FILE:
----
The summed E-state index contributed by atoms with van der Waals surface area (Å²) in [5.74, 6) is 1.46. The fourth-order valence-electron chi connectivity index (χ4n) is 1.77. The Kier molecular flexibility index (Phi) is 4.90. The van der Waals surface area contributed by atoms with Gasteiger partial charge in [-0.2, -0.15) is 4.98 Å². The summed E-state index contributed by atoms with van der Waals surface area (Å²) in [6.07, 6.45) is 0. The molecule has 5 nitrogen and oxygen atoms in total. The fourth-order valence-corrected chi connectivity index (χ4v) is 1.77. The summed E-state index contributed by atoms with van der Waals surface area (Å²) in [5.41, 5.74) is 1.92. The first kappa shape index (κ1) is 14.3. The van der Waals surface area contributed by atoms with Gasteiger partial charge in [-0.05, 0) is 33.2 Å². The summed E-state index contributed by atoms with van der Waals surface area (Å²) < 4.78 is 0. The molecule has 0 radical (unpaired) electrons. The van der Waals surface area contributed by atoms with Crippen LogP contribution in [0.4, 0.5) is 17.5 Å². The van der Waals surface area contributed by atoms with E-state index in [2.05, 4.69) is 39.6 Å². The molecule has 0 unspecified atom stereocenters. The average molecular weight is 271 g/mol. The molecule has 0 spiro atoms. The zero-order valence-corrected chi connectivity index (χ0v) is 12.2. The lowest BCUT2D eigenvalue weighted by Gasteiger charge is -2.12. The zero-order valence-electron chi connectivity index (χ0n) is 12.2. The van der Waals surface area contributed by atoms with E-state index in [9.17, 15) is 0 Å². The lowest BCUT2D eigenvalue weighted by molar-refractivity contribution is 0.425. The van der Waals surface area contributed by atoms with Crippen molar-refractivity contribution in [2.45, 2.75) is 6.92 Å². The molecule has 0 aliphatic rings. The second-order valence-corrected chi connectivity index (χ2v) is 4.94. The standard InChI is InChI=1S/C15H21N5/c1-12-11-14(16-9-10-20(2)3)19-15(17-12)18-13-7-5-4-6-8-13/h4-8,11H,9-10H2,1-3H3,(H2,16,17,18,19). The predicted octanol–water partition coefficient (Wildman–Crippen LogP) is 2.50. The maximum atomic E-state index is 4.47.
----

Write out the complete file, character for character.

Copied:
The summed E-state index contributed by atoms with van der Waals surface area (Å²) in [5.74, 6) is 1.46. The fourth-order valence-electron chi connectivity index (χ4n) is 1.77. The Kier molecular flexibility index (Phi) is 4.90. The van der Waals surface area contributed by atoms with Gasteiger partial charge in [-0.2, -0.15) is 4.98 Å². The summed E-state index contributed by atoms with van der Waals surface area (Å²) in [6.07, 6.45) is 0. The molecule has 5 nitrogen and oxygen atoms in total. The fourth-order valence-corrected chi connectivity index (χ4v) is 1.77. The summed E-state index contributed by atoms with van der Waals surface area (Å²) in [5.41, 5.74) is 1.92. The first kappa shape index (κ1) is 14.3. The van der Waals surface area contributed by atoms with Gasteiger partial charge in [-0.05, 0) is 33.2 Å². The summed E-state index contributed by atoms with van der Waals surface area (Å²) < 4.78 is 0. The molecule has 0 radical (unpaired) electrons. The van der Waals surface area contributed by atoms with Crippen LogP contribution in [0.4, 0.5) is 17.5 Å². The van der Waals surface area contributed by atoms with E-state index in [2.05, 4.69) is 39.6 Å². The molecule has 0 unspecified atom stereocenters. The average molecular weight is 271 g/mol. The molecule has 0 spiro atoms. The zero-order valence-corrected chi connectivity index (χ0v) is 12.2. The lowest BCUT2D eigenvalue weighted by Gasteiger charge is -2.12. The zero-order valence-electron chi connectivity index (χ0n) is 12.2. The van der Waals surface area contributed by atoms with E-state index in [9.17, 15) is 0 Å². The lowest BCUT2D eigenvalue weighted by molar-refractivity contribution is 0.425. The van der Waals surface area contributed by atoms with Crippen molar-refractivity contribution in [2.45, 2.75) is 6.92 Å². The molecule has 0 aliphatic rings. The second-order valence-corrected chi connectivity index (χ2v) is 4.94. The standard InChI is InChI=1S/C15H21N5/c1-12-11-14(16-9-10-20(2)3)19-15(17-12)18-13-7-5-4-6-8-13/h4-8,11H,9-10H2,1-3H3,(H2,16,17,18,19). The predicted octanol–water partition coefficient (Wildman–Crippen LogP) is 2.50. The maximum atomic E-state index is 4.47.